Participating in academic competitions for architecture students has its obvious perks – from proving ourselves against the best people in the business (and definitely against your future competitors on the market) to the possibility of snatching the main prize.
But this rivalry can also bring less expected developments to your skills and career and up your value in the industry.
Although this may seem self-explanatory, learning that there is no formula to win a competition and that you may have to acquire a whole set of skills that are not taught at school to leave your competitors behind, can be quite surprising. Team building, project management, self discipline are only a few of the qualities highly sought in the architecture market. Therefore, learning how such competitions are conducted can help you excel, not only in the competition world, but also in the real-life business of architecture.
Projects developed at school often fail to show your true potential. You rarely have any influence on the assignments and sometimes settle for solutions that are tailored to satisfy the expectations of your professors. Contrary to that, competitions can be a great opportunity to unleash your creative side – there are no limits to your ideas, you are free to pick a subject that will really allow you to shine and you may come up with a concept that will make your portfolio unique.
Now, this one is quite important. Not only are the results of academic competitions often published by the trade press, but all major studios take part in them all the time. So participating in architectural competitions can give you exposure that would be hard, if not impossible, to achieve on your own. The visibility becomes even greater if the winning design is implemented and the world gets to see your ideas realized.
When you ask your colleagues and professors for feedback, it is always tainted with how they feel about you and your previous work. The competition jury doesn’t know whose design they are looking at. That’s your chance to acquire a fully honest evaluation of your design.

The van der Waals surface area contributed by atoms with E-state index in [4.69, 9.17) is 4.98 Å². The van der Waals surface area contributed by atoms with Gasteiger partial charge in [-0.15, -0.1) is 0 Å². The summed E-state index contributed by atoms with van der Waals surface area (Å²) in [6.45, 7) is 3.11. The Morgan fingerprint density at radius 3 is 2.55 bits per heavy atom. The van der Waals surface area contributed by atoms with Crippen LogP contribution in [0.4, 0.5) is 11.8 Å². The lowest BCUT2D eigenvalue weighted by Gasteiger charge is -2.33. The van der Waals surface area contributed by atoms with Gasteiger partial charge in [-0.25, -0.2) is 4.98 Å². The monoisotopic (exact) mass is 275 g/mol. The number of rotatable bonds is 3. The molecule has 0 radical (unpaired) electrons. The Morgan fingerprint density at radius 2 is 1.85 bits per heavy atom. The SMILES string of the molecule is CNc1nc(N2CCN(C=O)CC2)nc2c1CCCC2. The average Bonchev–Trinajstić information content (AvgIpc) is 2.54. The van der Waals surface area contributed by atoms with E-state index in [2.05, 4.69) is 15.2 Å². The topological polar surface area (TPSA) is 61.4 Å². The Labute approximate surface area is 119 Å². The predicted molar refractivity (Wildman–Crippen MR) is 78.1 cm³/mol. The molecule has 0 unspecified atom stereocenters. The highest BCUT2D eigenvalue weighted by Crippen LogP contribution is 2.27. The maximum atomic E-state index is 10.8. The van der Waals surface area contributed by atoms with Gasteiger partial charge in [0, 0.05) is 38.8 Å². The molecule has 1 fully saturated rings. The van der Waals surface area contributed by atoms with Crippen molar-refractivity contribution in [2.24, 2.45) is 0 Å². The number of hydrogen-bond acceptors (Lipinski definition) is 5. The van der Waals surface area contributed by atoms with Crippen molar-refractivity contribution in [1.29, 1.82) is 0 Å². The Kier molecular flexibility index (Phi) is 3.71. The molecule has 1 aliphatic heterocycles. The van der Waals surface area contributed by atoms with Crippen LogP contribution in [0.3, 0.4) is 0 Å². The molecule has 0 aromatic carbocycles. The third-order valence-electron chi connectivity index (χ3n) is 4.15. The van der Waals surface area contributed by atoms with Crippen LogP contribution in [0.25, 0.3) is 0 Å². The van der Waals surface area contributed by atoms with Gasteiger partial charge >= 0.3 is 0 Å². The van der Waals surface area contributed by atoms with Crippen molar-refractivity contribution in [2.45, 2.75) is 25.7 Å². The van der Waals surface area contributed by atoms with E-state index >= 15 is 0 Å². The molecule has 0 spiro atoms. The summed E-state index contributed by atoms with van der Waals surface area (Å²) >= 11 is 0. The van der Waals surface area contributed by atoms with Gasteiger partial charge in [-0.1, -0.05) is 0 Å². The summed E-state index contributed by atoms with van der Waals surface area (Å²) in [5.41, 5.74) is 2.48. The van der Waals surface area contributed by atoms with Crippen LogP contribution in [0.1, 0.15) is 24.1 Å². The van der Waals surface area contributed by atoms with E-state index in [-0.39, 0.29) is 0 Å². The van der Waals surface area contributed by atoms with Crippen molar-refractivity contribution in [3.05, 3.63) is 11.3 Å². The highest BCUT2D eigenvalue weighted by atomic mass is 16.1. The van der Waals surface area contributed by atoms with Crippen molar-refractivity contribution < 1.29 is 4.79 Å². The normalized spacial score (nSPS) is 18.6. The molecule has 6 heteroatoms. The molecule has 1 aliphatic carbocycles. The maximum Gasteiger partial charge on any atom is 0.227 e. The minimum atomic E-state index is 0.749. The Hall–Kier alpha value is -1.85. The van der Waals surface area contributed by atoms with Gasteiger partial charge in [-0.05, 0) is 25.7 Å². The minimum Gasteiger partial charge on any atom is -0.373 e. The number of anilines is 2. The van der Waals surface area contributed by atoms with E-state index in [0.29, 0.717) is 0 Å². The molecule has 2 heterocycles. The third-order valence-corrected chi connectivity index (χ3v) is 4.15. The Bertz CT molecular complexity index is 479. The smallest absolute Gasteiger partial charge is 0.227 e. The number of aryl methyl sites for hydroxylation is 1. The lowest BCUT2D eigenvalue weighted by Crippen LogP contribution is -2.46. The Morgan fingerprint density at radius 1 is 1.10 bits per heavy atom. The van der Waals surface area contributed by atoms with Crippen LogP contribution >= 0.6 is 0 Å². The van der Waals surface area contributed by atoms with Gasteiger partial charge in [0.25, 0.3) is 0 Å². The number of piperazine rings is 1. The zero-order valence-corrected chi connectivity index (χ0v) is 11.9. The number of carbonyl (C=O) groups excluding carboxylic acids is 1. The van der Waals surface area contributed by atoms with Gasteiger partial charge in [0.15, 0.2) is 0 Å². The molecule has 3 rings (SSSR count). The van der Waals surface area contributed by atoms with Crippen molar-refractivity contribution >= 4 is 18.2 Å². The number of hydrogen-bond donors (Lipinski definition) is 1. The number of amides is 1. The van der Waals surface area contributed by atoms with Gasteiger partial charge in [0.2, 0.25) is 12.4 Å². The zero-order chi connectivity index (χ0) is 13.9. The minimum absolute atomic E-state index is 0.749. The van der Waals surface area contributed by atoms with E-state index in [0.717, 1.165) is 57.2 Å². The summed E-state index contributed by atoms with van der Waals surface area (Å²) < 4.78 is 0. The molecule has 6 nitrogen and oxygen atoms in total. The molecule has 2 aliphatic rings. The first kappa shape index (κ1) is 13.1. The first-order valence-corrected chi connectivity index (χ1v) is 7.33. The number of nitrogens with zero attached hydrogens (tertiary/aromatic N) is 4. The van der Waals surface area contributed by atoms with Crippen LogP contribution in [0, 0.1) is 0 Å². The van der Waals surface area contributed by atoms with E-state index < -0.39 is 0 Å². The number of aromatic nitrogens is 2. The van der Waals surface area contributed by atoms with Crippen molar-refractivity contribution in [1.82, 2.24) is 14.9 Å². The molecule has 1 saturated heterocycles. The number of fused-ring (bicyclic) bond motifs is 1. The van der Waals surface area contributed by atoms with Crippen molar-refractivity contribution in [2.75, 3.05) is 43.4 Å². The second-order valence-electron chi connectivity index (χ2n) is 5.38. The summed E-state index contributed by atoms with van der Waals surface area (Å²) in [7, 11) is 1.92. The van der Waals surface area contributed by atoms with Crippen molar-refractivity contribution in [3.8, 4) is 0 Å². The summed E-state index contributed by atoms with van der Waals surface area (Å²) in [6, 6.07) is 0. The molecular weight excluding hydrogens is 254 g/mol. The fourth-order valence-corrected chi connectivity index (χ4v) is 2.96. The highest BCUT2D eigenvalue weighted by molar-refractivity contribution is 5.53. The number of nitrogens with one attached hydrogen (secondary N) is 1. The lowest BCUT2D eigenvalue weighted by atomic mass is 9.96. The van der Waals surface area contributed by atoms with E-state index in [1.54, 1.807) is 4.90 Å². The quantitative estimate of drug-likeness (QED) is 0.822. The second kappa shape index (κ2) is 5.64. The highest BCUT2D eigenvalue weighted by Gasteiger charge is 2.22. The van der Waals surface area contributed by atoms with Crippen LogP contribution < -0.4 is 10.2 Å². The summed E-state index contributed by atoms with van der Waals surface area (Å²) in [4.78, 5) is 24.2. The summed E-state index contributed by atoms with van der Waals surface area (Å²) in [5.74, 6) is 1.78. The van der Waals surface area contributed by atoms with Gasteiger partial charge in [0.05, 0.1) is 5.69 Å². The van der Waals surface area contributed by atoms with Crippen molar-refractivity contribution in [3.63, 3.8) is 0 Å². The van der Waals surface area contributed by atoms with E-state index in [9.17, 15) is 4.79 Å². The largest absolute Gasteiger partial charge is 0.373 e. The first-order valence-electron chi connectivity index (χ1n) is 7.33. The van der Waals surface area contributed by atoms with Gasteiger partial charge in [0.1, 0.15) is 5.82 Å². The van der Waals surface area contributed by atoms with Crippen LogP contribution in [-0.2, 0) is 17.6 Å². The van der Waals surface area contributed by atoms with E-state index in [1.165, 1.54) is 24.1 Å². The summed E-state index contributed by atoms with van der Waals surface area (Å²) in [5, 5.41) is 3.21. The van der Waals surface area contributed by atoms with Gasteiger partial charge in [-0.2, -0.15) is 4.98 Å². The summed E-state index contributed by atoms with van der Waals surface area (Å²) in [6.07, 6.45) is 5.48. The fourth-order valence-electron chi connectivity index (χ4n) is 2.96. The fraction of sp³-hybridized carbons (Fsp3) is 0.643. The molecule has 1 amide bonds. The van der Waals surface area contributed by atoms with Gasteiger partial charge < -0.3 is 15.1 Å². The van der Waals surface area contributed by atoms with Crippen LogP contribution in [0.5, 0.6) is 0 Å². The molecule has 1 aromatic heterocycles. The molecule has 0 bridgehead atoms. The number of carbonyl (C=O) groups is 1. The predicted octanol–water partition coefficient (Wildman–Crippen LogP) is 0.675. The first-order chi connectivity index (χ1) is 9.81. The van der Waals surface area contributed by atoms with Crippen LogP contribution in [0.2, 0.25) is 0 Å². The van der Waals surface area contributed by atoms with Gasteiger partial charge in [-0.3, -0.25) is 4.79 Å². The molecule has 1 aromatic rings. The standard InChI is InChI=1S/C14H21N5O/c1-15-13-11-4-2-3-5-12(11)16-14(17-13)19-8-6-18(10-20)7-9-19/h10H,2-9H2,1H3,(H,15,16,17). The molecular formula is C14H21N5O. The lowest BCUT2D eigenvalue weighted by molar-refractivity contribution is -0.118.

Competitions attract participants from across the world. It can be extremely inspiring (and eye opening in some cases) to see how representatives of different cultures approach the same subject. It is therefore also worth looking at former competitions to analyse the award-winning concepts and see what ideas worked at that time.
One may argue that you learn teamwork at school as you often get paired with other students to realise an assignment. But this has nothing to do with consciously choosing co-workers to come up with the strongest combination of skills (otherwise known as team building). During competitions you get to pick the people you want to work with. You may also decide to work by yourself if you feel that others might block your potential.
You can be surprised at how participating in the competitions may allow you to take your work to the next level. Improved self confidence, creativity, time management, openness to collaboration with people from all over the world usually take time to develop. However, taking up this challenge can accelerate your growth and provide you with experiences that would take years to gather in your everyday life.